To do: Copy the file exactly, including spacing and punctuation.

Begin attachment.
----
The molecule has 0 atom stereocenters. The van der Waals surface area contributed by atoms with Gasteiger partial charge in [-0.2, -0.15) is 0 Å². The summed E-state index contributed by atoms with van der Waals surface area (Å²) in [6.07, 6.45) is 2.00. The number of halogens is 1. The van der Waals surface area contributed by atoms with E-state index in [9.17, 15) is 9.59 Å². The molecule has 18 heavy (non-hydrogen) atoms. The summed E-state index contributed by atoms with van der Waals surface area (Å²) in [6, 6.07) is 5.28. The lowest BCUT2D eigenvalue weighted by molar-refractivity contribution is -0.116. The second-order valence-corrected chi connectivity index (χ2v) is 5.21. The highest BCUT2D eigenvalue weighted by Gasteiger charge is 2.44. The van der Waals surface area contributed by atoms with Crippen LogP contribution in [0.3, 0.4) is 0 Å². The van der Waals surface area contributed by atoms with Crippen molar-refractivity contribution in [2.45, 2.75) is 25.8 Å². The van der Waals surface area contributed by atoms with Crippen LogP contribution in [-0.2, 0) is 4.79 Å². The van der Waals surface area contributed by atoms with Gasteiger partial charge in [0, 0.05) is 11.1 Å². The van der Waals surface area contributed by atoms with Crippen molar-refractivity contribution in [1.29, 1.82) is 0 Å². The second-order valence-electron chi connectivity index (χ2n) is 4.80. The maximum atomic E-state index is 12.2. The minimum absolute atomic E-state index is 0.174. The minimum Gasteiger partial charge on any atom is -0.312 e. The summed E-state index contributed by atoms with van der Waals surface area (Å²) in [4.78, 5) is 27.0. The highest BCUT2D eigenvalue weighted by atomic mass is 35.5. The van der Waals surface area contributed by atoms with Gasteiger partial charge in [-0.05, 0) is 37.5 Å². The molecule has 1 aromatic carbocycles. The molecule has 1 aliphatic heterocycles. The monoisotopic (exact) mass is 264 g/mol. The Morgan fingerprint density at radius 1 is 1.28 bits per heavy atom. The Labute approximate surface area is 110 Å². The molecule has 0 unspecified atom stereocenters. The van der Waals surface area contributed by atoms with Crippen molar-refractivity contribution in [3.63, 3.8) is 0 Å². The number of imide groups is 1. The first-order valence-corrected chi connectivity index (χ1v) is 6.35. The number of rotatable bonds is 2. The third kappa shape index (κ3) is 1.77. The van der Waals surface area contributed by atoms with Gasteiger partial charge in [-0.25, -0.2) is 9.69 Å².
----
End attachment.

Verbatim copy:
The molecule has 0 atom stereocenters. The van der Waals surface area contributed by atoms with Gasteiger partial charge in [-0.2, -0.15) is 0 Å². The summed E-state index contributed by atoms with van der Waals surface area (Å²) in [6.07, 6.45) is 2.00. The number of halogens is 1. The van der Waals surface area contributed by atoms with E-state index in [9.17, 15) is 9.59 Å². The molecule has 18 heavy (non-hydrogen) atoms. The summed E-state index contributed by atoms with van der Waals surface area (Å²) in [6, 6.07) is 5.28. The lowest BCUT2D eigenvalue weighted by molar-refractivity contribution is -0.116. The second-order valence-corrected chi connectivity index (χ2v) is 5.21. The highest BCUT2D eigenvalue weighted by Gasteiger charge is 2.44. The van der Waals surface area contributed by atoms with Crippen LogP contribution in [0.3, 0.4) is 0 Å². The van der Waals surface area contributed by atoms with Crippen molar-refractivity contribution in [2.45, 2.75) is 25.8 Å². The van der Waals surface area contributed by atoms with Crippen LogP contribution in [-0.2, 0) is 4.79 Å². The van der Waals surface area contributed by atoms with Gasteiger partial charge in [0, 0.05) is 11.1 Å². The van der Waals surface area contributed by atoms with Crippen molar-refractivity contribution in [1.29, 1.82) is 0 Å². The second-order valence-electron chi connectivity index (χ2n) is 4.80. The maximum atomic E-state index is 12.2. The minimum absolute atomic E-state index is 0.174. The minimum Gasteiger partial charge on any atom is -0.312 e. The summed E-state index contributed by atoms with van der Waals surface area (Å²) in [4.78, 5) is 27.0. The highest BCUT2D eigenvalue weighted by atomic mass is 35.5. The van der Waals surface area contributed by atoms with Gasteiger partial charge in [-0.05, 0) is 37.5 Å². The molecule has 1 aromatic carbocycles. The molecule has 1 aliphatic heterocycles. The monoisotopic (exact) mass is 264 g/mol. The Morgan fingerprint density at radius 1 is 1.28 bits per heavy atom. The Labute approximate surface area is 110 Å². The molecule has 0 unspecified atom stereocenters. The van der Waals surface area contributed by atoms with Crippen molar-refractivity contribution in [3.63, 3.8) is 0 Å². The number of imide groups is 1. The first-order valence-corrected chi connectivity index (χ1v) is 6.35. The number of rotatable bonds is 2. The third kappa shape index (κ3) is 1.77. The van der Waals surface area contributed by atoms with Gasteiger partial charge in [-0.25, -0.2) is 9.69 Å².